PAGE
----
Posts Tagged ‘1959 Novel’

The Crab-Apple Tree by Richard Church ~ 1959. This edition: Heinemann, 1959. Hardcover. 238 pages.

Throbbing with symbolism, as might be expected from a novel written by a poet.

The crab-apple tree of the title represents the life passages of an elderly ex-seaman who has returned to his old home in the fertile farmland of Kent. He has known and loved the tree in childhood, and returns to see it blossom and fruit one more time.

At this point stood a large crab-apple tree in full bloom. It had a bridal look under the bright sunlight. A hum of bee-music filled it, and the marauders in their thousands kept the blossom trembling, shaking out the rosy perfume as if it were bell-music.

“So there you be!” exclaimed the old man, eyeing the tree fondly. He was so enamoured that he did not notice the general decay around it: the tumbled fence the tangled mass of last year’s skeleton grasses and umbels knee-high up to the rotting boards of the house; the blind windows stuffed with sacking; the nailed-up central door with the brick steps crumbled into a heap; the loose slates accumulated in and over the guttering.

Yes, Jim Bright has returned from sea at long last, but he hadn’t expected to find his old family cottage empty and neglected. His aged mother had died, and he knew that, but where was his younger brother Tom? And why are all of his old neighbours so unwelcoming?

This novel is not a static portrait of a village Eden as one might expect – oh, no! – but instead a moving picture crammed full of all of the human emotions – incidents of love and kindness are challenged by jealousy and core-deep hatreds; lust walks the country lanes. Lust for power, for land, for money, for plain old sex – and the most lustful of all of the residents watching Jim with deep suspicion is prosperous farmer Jim Bellaby, who has a long-standing grudge against the Bright family, and a strong urge to indulge his taste for grinding people down who dare to stand up against his brutal personality.

Enter Maggie Jones, a young Welsh widow, baby at breast, sent to seek refuge with Jim by an old friend, and then the return of brother Tom, a man with many troubles, not least of which is a warped and damaged mind.

Jim Bellamy sees Maggie and his desire to take her over for himself surges hot within him, and all through the coming summer he relentlessly courts her, while she is torn between her anguished love for her dead husband, her devotion to her young son, her growing love for the two elderly men whom she is now keeping house for, and her own physical desires which increasingly refuse to be ignored.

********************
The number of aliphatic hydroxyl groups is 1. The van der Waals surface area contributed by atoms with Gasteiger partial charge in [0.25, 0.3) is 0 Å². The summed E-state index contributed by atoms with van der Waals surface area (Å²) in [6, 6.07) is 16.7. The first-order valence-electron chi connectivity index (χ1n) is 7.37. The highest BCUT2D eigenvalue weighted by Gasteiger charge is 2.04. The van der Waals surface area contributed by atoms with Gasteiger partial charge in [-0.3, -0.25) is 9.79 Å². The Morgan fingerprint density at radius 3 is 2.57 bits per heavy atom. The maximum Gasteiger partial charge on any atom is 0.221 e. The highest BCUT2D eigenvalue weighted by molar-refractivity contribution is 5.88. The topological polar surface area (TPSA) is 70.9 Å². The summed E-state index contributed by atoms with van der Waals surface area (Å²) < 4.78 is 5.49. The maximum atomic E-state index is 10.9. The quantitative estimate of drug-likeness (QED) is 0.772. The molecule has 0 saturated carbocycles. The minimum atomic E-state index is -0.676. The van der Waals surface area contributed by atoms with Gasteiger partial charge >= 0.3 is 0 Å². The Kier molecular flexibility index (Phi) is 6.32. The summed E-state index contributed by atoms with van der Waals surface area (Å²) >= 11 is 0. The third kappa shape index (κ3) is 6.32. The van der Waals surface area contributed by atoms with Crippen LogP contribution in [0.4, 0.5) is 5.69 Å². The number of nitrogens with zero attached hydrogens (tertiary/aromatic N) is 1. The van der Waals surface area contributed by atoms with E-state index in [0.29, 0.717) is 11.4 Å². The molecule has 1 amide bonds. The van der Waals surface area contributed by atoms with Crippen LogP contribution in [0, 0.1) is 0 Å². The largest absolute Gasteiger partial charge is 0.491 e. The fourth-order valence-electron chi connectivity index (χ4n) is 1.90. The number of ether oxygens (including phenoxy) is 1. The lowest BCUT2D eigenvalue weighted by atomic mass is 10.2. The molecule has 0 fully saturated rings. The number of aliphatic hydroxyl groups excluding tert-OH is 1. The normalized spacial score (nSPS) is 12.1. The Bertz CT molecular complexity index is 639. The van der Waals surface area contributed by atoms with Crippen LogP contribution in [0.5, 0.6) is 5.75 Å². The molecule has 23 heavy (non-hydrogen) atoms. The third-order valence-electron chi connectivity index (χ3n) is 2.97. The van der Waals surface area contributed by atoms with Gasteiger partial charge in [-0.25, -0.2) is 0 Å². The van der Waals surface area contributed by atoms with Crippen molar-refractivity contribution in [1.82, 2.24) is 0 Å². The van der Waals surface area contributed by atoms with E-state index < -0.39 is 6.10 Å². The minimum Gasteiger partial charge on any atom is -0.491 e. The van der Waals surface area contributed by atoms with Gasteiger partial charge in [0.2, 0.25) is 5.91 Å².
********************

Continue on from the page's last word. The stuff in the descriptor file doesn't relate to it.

Yes, things are getting complicated; not much simple life in this part of the country!

Tragedy and violence inevitably strike, but are tempered by the responses of a few good people, and the strangely unexpected transformation of an angry man who seems set to find some sort of personal redemption through love.

While the author of The Crab-Apple Tree seems to have been held in esteem by his peers as an accomplished poet, his fictions are slightly less well-known; I could find only a few cursory reviews online, and none for this particular novel, which rather surprises me. It’s absolutely lyrical in places, beautifully written as a whole, and quite up to standard compared with other similar novels of its era. Perhaps its moods are a bit too troubled for happy reading? It’s not really a “literary” book, not quite a “popular” type novel, either, so maybe it falls unnoticed between those two camps.

I quite liked this novel, though it left me feeling rather melancholy. Not exactly a hidden gem, but a rewarding sort of discovery nonetheless.

I’d absolutely read another novel by Richard Church if it came into my hands. I’m now downright curious about his poetry, and his highly regarded three-volume autobiography. A name to add to my “look out for” list, though I don’t think I’ll expend a lot of effort deliberately tracking him down.

My rating: 6.5/10.

Are any of you familiar with this writer and his works?


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mrs harris goes to new york paul gallico 4 001Mrs Harris Goes to New York by Paul Gallico ~ 1959. Alternate title: Mrs ‘Arris Goes to New York. This edition: Penguin, 1984. Paperback. ISBN: 0-14-001943-X. 168 pages.

My rating: 6/10

Cute story, but much too much “tell” versus “show”. And I suspect that unless you’ve already read the first Mrs Harris saga, you’ll be rather at sea as to why we’re supposed to be so fully on her side. In other words, it screams “SEQUEL!”

In the second installment of what would eventually be a four book series, sixty-one year old London charlady Mrs Ada Harris undertakes another major journey, and another major quest. (Mrs Harris Goes to Paris, her first journey and quest, to Paris for the purchase of an exquisite Dior party dress, is one of author Paul Gallico’s best-loved light novels.)

This time around it is the United States of America looming as the golden goal; the quest is to return an abandoned and neglected young boy to his ex-American soldier father. Luckily, coincidences again merge to bring the almost magical Mrs Harris’s plans to glorious fruition, though not without some glorious glitches here and there.